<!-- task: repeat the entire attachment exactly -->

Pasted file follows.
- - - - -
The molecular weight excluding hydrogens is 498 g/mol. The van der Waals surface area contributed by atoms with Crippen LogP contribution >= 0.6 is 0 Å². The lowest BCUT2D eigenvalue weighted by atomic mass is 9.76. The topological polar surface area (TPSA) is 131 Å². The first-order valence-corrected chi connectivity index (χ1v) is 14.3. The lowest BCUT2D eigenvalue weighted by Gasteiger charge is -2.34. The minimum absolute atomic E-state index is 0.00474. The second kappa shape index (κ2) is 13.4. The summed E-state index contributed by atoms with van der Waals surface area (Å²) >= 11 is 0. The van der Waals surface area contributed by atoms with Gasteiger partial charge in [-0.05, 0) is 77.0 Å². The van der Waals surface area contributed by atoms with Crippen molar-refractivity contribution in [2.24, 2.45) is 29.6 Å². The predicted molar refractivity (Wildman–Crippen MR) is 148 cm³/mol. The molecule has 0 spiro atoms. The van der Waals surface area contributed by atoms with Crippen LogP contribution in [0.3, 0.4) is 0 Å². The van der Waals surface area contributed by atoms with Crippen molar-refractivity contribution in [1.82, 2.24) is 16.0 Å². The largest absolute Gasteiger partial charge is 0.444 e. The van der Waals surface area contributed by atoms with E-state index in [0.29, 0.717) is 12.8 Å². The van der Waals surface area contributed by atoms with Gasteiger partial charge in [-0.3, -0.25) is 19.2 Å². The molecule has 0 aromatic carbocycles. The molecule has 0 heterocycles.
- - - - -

The molecular weight excluding hydrogens is 498 g/mol. The van der Waals surface area contributed by atoms with Crippen LogP contribution >= 0.6 is 0 Å². The lowest BCUT2D eigenvalue weighted by atomic mass is 9.76. The topological polar surface area (TPSA) is 131 Å². The first-order valence-corrected chi connectivity index (χ1v) is 14.3. The lowest BCUT2D eigenvalue weighted by Gasteiger charge is -2.34. The minimum absolute atomic E-state index is 0.00474. The second kappa shape index (κ2) is 13.4. The summed E-state index contributed by atoms with van der Waals surface area (Å²) >= 11 is 0. The van der Waals surface area contributed by atoms with Gasteiger partial charge in [-0.05, 0) is 77.0 Å². The van der Waals surface area contributed by atoms with Crippen molar-refractivity contribution in [2.24, 2.45) is 29.6 Å². The predicted molar refractivity (Wildman–Crippen MR) is 148 cm³/mol. The molecule has 0 spiro atoms. The van der Waals surface area contributed by atoms with Crippen LogP contribution in [0.3, 0.4) is 0 Å². The van der Waals surface area contributed by atoms with Crippen molar-refractivity contribution in [1.82, 2.24) is 16.0 Å². The largest absolute Gasteiger partial charge is 0.444 e. The van der Waals surface area contributed by atoms with E-state index in [0.29, 0.717) is 12.8 Å². The van der Waals surface area contributed by atoms with Gasteiger partial charge in [-0.3, -0.25) is 19.2 Å². The molecule has 0 aromatic carbocycles. The molecule has 0 heterocycles.